For the measurement of the dose-area product (DAP) at the frontal and lateral tubes, 2 transmission ionization chambers (PTW) were attached to the tube housing of each x-ray tube and connected to a Diamentor M4 readout unit (PTW). DAP meters were calibrated in situ with the NE2571 Farmer ionization chamber and 33×41-cm Kodak X-Omat V films (Eastman Kodak). The calibration factor was taken as the ratio between the actual DAP, calculated as the dose in the center of the field multiplied by the field size measured from the film, and the DAP reading from the Diamentor M4. The calibration was performed for both beam filtration settings, with a peak potential ranging from 50 to 125 kV (Figure 1).
Effect of Extra Filtration on Image Quality and Dose
To investigate the dose reduction when an extra 0.2 mm of copper filtration (low-dose setting) was used, patients were randomized to the standard or the low-dose fluoroscopy setting. From the 28 diagnostic catheterizations, 13 were performed with low-dose fluoroscopy and 15 with standard settings. In half of the therapeutic interventions, low-dose fluoroscopy was used. Skin and effective doses were calculated in both groups as described below.
For an objective image quality analysis of the effect of the additional filtration, a CDRAD 2.0 (University of Nijmegen) contrast-detail phantom study was set up.22 The phantom was used to assess the minimum contrast required to visualize objects of different sizes above the noise threshold.
The phantom was placed between 2 layers of 5-cm PMMA to simulate patient scatter. For both filtration settings, images were acquired in the same conditions as used for patients. All images were scored by 5 independent readers using the methodology as described by the manufacturer.22 The results are presented in contrast-detail curves.
Acquisition of Exposure Parameters
For each projection used in the cardiac intervention, tube potential, filtration settings, fluoroscopy times, and position of the x-ray tubes were recorded for all patients. The x-ray tube position (rotation and skew), tube potential, source-to-image-intensifier distance, and image intensifier field size were registered automatically for every cine run by the system.
DAP data were gathered by connecting the Diamentor M4 readout unit to a laptop and using software written in-house. In this way, DAP values could be analyzed as a function of time. A distinction could be made between the fluoroscopy and the cine run contributions based on the large difference in DAP rate (cGycm2/s) between fluoroscopy and cine mode (Figure 2). DAP calibration factors were applied according to the tube potential and the filtration settings of an exposure. Thus, the variation in the DAP calibration factor with beam quality was taken into account.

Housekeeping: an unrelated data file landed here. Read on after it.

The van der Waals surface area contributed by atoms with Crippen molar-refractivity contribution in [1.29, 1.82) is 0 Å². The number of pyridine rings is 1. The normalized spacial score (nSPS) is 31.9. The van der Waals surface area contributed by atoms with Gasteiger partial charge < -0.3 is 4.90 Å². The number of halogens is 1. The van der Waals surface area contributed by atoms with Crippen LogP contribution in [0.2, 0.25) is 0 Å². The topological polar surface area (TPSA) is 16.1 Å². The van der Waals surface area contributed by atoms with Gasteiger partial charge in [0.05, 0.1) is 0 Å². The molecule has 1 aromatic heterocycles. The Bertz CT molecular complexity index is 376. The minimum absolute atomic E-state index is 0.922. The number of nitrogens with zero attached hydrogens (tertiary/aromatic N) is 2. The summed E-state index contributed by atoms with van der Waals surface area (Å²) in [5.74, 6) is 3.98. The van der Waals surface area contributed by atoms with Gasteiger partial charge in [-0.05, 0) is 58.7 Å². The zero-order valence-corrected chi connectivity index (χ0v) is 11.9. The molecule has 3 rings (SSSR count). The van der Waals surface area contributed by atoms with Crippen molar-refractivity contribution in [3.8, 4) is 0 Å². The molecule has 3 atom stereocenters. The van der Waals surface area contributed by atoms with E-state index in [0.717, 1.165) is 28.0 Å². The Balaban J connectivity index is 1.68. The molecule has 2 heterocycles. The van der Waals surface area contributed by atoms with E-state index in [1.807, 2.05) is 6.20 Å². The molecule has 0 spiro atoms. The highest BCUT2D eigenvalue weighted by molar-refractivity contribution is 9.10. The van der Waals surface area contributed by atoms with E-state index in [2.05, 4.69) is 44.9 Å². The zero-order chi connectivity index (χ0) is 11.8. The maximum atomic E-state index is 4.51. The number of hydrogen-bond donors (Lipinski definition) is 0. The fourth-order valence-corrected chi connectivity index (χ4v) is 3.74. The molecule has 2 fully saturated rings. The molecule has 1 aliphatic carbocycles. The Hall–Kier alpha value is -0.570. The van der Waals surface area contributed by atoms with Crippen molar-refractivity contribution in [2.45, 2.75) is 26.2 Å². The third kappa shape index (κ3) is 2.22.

Skin Dose Measurements
To measure the entrance skin dose from the frontal tube, an array of 14-LiF TLD meters (Harshaw TLD-100, Thermo Electron) was attached to a 33×41 cm Kodak X-Omat V dosimeter film. Afterward, the film was placed on the table underneath the patient’s back, near the frontal x-ray tube. The lateral entrance skin dose was assessed by placing 3 TLDs at the right armpit of the patient.
TLDs were analyzed by a Harshaw 3500 reader (Thermo Electron Corp). Optical density readings from the film were obtained with a digital densitometer-scanner (Vidar System Corp).
All TLDs were calibrated at the same beam quality that was used in situ. The SD within the set of TLDs was minimized to 2%. The X-Omat V film dosimeter was calibrated as described elsewhere.23
Film dosimetry was used to verify whether the maximum skin dose measured by TLD corresponded to the maximum skin dose assessed by film. If there was a good correspondence, TLD readings were preferred over film results because of their better accuracy. In addition, the measured skin dose distribution by film dosimetry served as a verification of the results of the dose distributions obtained by Monte Carlo simulation.
Patient-Specific Effective Dose Simulation
The effective dose, introduced by the International Commission on Radiological Protection (ICRP), representative of the risk of late radiation-induced effects as malignancies, is defined by the following expression19:
where HT is the equivalent dose to tissue T and WT is the weighting factor representing the relative radiation sensitivity of tissue T. Organ equivalent doses were calculated with the Monte Carlo code MCNP4b2.24
The simulations take into account the irradiation geometry of the x-ray tubes and the x-ray spectral distribution used for a particular projection in a patient. X-ray spectra were calculated with an analytical program.25,26 Field size at the patient’s skin level was calculated by measuring the focus-to-skin distance and by using the recorded source-to-image-intensifier distance and the image intensifier field size. The field geometry for fluoroscopy was copied from the first cine run after a series of fluoroscopy. This technique is acceptable because most of the fluoroscopy is used to position the catheter for the next cine run, which is done with the same tube incidence.